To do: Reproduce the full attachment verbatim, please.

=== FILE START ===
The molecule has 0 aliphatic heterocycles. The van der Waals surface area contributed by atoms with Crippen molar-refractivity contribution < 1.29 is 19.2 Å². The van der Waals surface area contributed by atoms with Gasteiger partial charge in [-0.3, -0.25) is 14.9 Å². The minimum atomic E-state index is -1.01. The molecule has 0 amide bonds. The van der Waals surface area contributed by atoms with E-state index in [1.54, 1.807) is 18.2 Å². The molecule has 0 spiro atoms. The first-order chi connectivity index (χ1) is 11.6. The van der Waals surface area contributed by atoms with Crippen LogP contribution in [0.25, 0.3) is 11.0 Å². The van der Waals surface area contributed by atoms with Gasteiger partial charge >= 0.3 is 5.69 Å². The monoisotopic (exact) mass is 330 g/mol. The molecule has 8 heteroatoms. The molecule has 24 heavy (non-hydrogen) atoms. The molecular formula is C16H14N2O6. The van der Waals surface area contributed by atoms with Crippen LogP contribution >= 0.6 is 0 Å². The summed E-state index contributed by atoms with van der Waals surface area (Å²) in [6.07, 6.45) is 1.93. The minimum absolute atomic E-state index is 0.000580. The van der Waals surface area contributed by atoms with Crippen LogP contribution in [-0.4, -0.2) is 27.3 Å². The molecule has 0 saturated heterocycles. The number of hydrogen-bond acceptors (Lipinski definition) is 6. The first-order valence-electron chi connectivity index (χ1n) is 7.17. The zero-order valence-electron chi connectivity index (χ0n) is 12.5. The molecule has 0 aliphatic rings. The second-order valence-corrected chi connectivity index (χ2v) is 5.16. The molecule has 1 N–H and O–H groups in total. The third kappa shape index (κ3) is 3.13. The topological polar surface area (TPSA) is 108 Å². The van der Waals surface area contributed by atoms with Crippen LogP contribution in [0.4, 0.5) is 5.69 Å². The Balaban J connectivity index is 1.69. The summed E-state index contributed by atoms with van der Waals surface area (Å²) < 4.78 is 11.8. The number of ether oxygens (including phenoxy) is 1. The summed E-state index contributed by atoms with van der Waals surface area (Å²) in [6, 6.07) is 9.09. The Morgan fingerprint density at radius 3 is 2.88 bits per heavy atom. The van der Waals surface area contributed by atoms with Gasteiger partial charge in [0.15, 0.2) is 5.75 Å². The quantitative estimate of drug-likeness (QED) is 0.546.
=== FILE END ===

The molecule has 0 aliphatic heterocycles. The van der Waals surface area contributed by atoms with Crippen molar-refractivity contribution < 1.29 is 19.2 Å². The van der Waals surface area contributed by atoms with Gasteiger partial charge in [-0.3, -0.25) is 14.9 Å². The minimum atomic E-state index is -1.01. The molecule has 0 amide bonds. The van der Waals surface area contributed by atoms with E-state index in [1.54, 1.807) is 18.2 Å². The molecule has 0 spiro atoms. The first-order chi connectivity index (χ1) is 11.6. The van der Waals surface area contributed by atoms with Crippen LogP contribution in [0.25, 0.3) is 11.0 Å². The van der Waals surface area contributed by atoms with Gasteiger partial charge >= 0.3 is 5.69 Å². The monoisotopic (exact) mass is 330 g/mol. The molecule has 8 heteroatoms. The molecule has 24 heavy (non-hydrogen) atoms. The molecular formula is C16H14N2O6. The van der Waals surface area contributed by atoms with Crippen LogP contribution >= 0.6 is 0 Å². The summed E-state index contributed by atoms with van der Waals surface area (Å²) in [6.07, 6.45) is 1.93. The minimum absolute atomic E-state index is 0.000580. The van der Waals surface area contributed by atoms with Crippen LogP contribution in [-0.4, -0.2) is 27.3 Å². The molecule has 0 saturated heterocycles. The number of hydrogen-bond acceptors (Lipinski definition) is 6. The first-order valence-electron chi connectivity index (χ1n) is 7.17. The zero-order valence-electron chi connectivity index (χ0n) is 12.5. The molecule has 0 aliphatic rings. The second-order valence-corrected chi connectivity index (χ2v) is 5.16. The molecule has 1 N–H and O–H groups in total. The third kappa shape index (κ3) is 3.13. The topological polar surface area (TPSA) is 108 Å². The van der Waals surface area contributed by atoms with Crippen LogP contribution in [0.4, 0.5) is 5.69 Å². The Balaban J connectivity index is 1.69. The summed E-state index contributed by atoms with van der Waals surface area (Å²) < 4.78 is 11.8. The number of ether oxygens (including phenoxy) is 1. The summed E-state index contributed by atoms with van der Waals surface area (Å²) in [6, 6.07) is 9.09. The Morgan fingerprint density at radius 3 is 2.88 bits per heavy atom. The van der Waals surface area contributed by atoms with Gasteiger partial charge in [0.15, 0.2) is 5.75 Å². The quantitative estimate of drug-likeness (QED) is 0.546.